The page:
Kelley hopes that money from the projects is shared with towns and communities in the county as well.

Last year, California Governor Gavin Newsom signed a bill that taxes lithium production on a tiered per-ton basis, which Kelley said could net the county $8 million in the first year of production of lithium, a number that will grow each year as more is extracted. Kelley also advocated for a provision in the bill that will fund education for renewable energy and mineral recovery jobs for locals through San Diego State University’s satellite campus in Imperial County.

The bill requires that 80% of those taxes go to the county and 20% to Salton Sea restoration projects. Communities around the north end of the sea, like Bombay Beach, Niland, Calipatria and Brawley, are supposed to see 30% of the county’s cut of the taxes.

Maria Nava-Froelich, the mayor of Calipatria and director of the Calipatria-Niland Family Resource Center, said that while she hopes the county invests more in her community, the tax money can still be put to good use, like planting shade trees for students in the school district to escape the heat and air filtration systems to mitigate the effects of the county’s poor air quality.

Recently, a fifth grader from Bombay Beach died after struggling with asthma, Nava-Forelich said. The county public health department found that in 2018, more residents overall were hospitalized for asthma-related issues than the statewide average, and the rate was twice the statewide average for children.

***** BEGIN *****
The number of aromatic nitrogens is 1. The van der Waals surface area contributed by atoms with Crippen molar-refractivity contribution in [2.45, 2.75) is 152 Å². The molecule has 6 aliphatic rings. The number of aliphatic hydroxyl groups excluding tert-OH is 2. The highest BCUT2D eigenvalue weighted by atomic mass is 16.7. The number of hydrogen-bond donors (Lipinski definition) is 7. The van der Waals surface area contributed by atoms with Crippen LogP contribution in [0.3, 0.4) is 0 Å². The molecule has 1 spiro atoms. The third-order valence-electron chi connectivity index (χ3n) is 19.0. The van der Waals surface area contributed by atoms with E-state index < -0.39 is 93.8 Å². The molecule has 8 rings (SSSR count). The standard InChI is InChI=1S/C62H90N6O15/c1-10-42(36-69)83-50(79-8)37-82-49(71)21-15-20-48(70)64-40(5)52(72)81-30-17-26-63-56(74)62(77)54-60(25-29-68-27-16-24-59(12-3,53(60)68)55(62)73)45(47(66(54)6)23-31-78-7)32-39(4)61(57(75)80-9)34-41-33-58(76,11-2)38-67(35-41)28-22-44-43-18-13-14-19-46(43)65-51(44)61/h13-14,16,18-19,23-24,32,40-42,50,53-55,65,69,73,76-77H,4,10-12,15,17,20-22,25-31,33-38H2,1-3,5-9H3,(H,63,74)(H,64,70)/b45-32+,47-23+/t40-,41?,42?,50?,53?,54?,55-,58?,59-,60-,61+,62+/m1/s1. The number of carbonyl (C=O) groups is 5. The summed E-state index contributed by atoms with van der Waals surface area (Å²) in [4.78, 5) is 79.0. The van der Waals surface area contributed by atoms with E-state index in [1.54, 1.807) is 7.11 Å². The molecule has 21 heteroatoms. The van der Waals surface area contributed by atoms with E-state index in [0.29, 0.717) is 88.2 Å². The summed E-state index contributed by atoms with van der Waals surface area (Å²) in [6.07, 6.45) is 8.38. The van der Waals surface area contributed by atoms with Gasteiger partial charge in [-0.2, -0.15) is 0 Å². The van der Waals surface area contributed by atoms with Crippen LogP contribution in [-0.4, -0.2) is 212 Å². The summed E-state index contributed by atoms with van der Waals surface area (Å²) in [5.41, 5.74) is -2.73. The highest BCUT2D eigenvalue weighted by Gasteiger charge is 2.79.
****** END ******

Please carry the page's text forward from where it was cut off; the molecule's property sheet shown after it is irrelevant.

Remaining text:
Nava-Froelich wants the state to pass a bill currently pending in the Legislature that would create an oversight committee for the allocation of the taxes to make sure the money is spent appropriately.

“We need funding. We need funding for infrastructure, business,” she said. “We want to thrive like the bigger cities do.”

For Thomas Tortez, the tribal chairman of the Torres Martinez Desert Cahuilla Indians, a sovereign Native American nation that borders the sea, the infrastructure project he’s hoping to get funding for from the lithium industry is access to fresh water.

“In the end we want infrastructure that our people direly need,” Tortez said. “We’re hoping that lithium will solve the problem of clean drinking water.”

Torres Martinez land, parts of which are submerged under the sea, lies in the area where future transmission lines for proposed expansion of geothermal energy from the sea is being proposed.

Tortez said he’s also working with the industry to make sure that they work with local tribal governments to protect Indigenous cultural sites in the area.

For Herbert, the infrastructure she’s hoping the lithium tax will fund are emergency medical services.

Through grant funding, she was able to start her own Bombay Beach Rescue Service because the community didn’t have emergency medical services, but when the funding dried up the community was again left without EMS.

While she doesn’t necessarily think lithium will bring a whirlwind of growth, Herbert hopes that it can at least provide funding for these vital social services people in the county need.

“My hope and dream is to bring new hopes and opportunities to the youth, so that they have the choice to stay here and succeed,” Kelley said.

It’s a sentiment that mirrors 11th grader Ashley Havens’ feelings about the lithium.

Havens said her friends at school talk about lithium and what it could do for the county, but they’re worried that it could turn out to be just another exploitative industry that takes advantage of the county’s resources and people.

“When you grow up here, that’s just the way people think it is,” she said.

But Havens is cautiously optimistic.

“I think that we can bring major changes to the valley. I don’t think it’s doomed,” she said.

After she graduates high school, she plans to go to a local community college and then transfer to a school in San Diego, but she hopes to move back to work in public policy in something that combines her interests in environmental science and social justice.

“People here are mellow and looking for a change,” she said.